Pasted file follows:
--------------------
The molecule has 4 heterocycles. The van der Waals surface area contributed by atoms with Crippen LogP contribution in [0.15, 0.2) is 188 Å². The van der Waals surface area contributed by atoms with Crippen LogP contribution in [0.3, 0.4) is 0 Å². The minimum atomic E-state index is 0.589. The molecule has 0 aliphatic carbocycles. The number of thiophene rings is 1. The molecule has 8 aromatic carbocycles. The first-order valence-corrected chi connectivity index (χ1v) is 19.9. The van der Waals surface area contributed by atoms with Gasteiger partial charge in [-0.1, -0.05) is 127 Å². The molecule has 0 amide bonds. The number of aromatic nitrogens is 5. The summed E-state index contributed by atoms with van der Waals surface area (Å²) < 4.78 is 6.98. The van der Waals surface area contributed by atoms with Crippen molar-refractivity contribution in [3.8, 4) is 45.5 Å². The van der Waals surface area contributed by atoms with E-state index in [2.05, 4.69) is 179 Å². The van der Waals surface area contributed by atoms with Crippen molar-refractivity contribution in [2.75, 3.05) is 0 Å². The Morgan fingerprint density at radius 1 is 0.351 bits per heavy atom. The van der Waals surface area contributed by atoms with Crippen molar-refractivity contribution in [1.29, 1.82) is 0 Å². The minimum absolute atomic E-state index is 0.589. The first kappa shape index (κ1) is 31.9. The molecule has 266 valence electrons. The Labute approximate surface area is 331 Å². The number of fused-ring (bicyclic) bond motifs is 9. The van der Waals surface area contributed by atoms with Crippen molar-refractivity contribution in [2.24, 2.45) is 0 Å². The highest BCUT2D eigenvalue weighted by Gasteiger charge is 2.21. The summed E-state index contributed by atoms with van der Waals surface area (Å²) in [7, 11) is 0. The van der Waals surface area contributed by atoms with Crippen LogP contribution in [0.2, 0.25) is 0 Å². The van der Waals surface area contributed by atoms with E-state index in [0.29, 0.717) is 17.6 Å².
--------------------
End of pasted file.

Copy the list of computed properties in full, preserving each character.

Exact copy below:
The molecule has 4 heterocycles. The van der Waals surface area contributed by atoms with Crippen LogP contribution in [0.15, 0.2) is 188 Å². The van der Waals surface area contributed by atoms with Crippen LogP contribution in [0.3, 0.4) is 0 Å². The minimum atomic E-state index is 0.589. The molecule has 0 aliphatic carbocycles. The number of thiophene rings is 1. The molecule has 8 aromatic carbocycles. The first-order valence-corrected chi connectivity index (χ1v) is 19.9. The van der Waals surface area contributed by atoms with Gasteiger partial charge in [-0.1, -0.05) is 127 Å². The molecule has 0 amide bonds. The number of aromatic nitrogens is 5. The summed E-state index contributed by atoms with van der Waals surface area (Å²) < 4.78 is 6.98. The van der Waals surface area contributed by atoms with Crippen molar-refractivity contribution in [3.8, 4) is 45.5 Å². The van der Waals surface area contributed by atoms with E-state index in [2.05, 4.69) is 179 Å². The van der Waals surface area contributed by atoms with Crippen molar-refractivity contribution in [2.75, 3.05) is 0 Å². The Morgan fingerprint density at radius 1 is 0.351 bits per heavy atom. The van der Waals surface area contributed by atoms with Crippen molar-refractivity contribution in [1.29, 1.82) is 0 Å². The minimum absolute atomic E-state index is 0.589. The first kappa shape index (κ1) is 31.9. The molecule has 266 valence electrons. The Labute approximate surface area is 331 Å². The number of fused-ring (bicyclic) bond motifs is 9. The van der Waals surface area contributed by atoms with Crippen molar-refractivity contribution in [2.24, 2.45) is 0 Å². The highest BCUT2D eigenvalue weighted by Gasteiger charge is 2.21. The summed E-state index contributed by atoms with van der Waals surface area (Å²) in [7, 11) is 0. The van der Waals surface area contributed by atoms with Crippen LogP contribution in [0.2, 0.25) is 0 Å². The van der Waals surface area contributed by atoms with E-state index in [0.29, 0.717) is 17.6 Å².